The Chron has a longish article about the prospects of an American sports franchise moving to or being founded in Mexico City. It has the standard reasons why a league (most likely the NBA or Major League Baseball) might do this, but I think it overlooks some obvious reasons why not.
Perhaps the biggest hurdle will be finding a suitable stadium. The mayor has talked of two options — building a new stadium in the district of Azcapotzalco (the northwest part of the city) or renovating and covering the existing Foro Sol, home of Mexico City’s Diablos Rojos of the Mexican Baseball League.
I can think of two other hurdles that would need to be surmounted before anything serious happens. One is distance, as Mexico City is about 700 miles from Houston. It’s a five-hour flight to Mexico City from New York, not much less than a flight to Los Angeles. Any franchise located there will easily have the most grueling travel schedule in its league. Probably not a deal-breaker, but it’s a burden on that club both in terms of player recruitment and player fatigue.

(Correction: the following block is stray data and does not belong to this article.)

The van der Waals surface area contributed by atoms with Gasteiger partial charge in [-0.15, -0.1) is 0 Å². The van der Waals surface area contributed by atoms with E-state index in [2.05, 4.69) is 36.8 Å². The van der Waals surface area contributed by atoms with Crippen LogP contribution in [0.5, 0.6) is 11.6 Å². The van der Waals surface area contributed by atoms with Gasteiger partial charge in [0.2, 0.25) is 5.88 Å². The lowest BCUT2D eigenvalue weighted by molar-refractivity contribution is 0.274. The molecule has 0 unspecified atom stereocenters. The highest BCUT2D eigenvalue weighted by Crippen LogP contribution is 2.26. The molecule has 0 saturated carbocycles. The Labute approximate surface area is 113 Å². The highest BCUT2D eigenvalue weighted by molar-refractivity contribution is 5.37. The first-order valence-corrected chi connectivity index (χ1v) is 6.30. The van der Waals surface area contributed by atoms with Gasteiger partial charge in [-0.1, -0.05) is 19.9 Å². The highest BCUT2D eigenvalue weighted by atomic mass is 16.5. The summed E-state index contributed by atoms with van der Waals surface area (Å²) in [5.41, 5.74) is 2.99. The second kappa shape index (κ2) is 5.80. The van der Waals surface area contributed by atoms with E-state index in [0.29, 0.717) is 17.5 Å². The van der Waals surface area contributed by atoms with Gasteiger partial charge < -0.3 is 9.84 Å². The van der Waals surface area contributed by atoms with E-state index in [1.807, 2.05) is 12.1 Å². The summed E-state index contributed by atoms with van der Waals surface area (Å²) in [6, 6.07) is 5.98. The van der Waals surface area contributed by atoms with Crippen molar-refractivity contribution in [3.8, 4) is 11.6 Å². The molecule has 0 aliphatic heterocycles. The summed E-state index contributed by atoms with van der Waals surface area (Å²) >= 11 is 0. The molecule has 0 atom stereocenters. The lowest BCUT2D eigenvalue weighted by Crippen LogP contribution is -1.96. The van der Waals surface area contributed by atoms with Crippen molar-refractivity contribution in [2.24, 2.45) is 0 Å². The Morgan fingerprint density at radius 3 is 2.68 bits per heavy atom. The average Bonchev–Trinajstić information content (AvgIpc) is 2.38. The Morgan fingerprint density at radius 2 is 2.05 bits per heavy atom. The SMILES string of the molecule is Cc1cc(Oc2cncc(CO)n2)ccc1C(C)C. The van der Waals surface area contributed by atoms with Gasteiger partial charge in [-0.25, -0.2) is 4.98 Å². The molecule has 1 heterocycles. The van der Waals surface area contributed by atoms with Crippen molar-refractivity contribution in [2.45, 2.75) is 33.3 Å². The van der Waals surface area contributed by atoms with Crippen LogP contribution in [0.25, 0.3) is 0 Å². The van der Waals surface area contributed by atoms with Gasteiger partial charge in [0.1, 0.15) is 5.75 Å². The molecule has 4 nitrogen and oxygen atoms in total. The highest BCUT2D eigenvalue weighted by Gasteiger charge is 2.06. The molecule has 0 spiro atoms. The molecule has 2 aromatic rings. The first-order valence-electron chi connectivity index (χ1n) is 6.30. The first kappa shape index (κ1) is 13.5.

More important is the question of currency. Canadian teams are often at a disadvantage in signing and retaining players because they pay in Canadian dollars and are subject to Canadian taxes. I can’t imagine any player accepting his salary in pesos, and I can’t help but think that having to continually exchange between pesos and dollars will be a big headache, not to mention a unique operating expense. Again, this may or may not be a dealbreaker, but it certainly deserves a mention in a story about the feasibility of locating a franchise in Mexico.
I do think southward expansion is coming, perhaps as a single franchise up front, perhaps as a subsidiary league a la the World League of American Football. It’s been talked about for some time now, though, and I’m not convinced we’re any closer to overcoming the associated obstacles than we were back in 1994 when the Oilers and Cowboys played their exhibition game in Azteca Stadium. I figure I’ll read a lot more of these articles before I read one about an actual relocation or expansion.
UPDATE: I stand corrected. As Greg V. notes in the comments, Canadian sports franchises pay salaries in American dollars as a rule. Of course, while that does mean they shouldn’t have problems with player recruitment as I had thought, the fact that they generate revenues in Canadian dollars serves to support the point I was making: currency conversion issues, especially for a team that will be operating in Mexico, will be a significant obstacle to overcome before a franchise can be located there.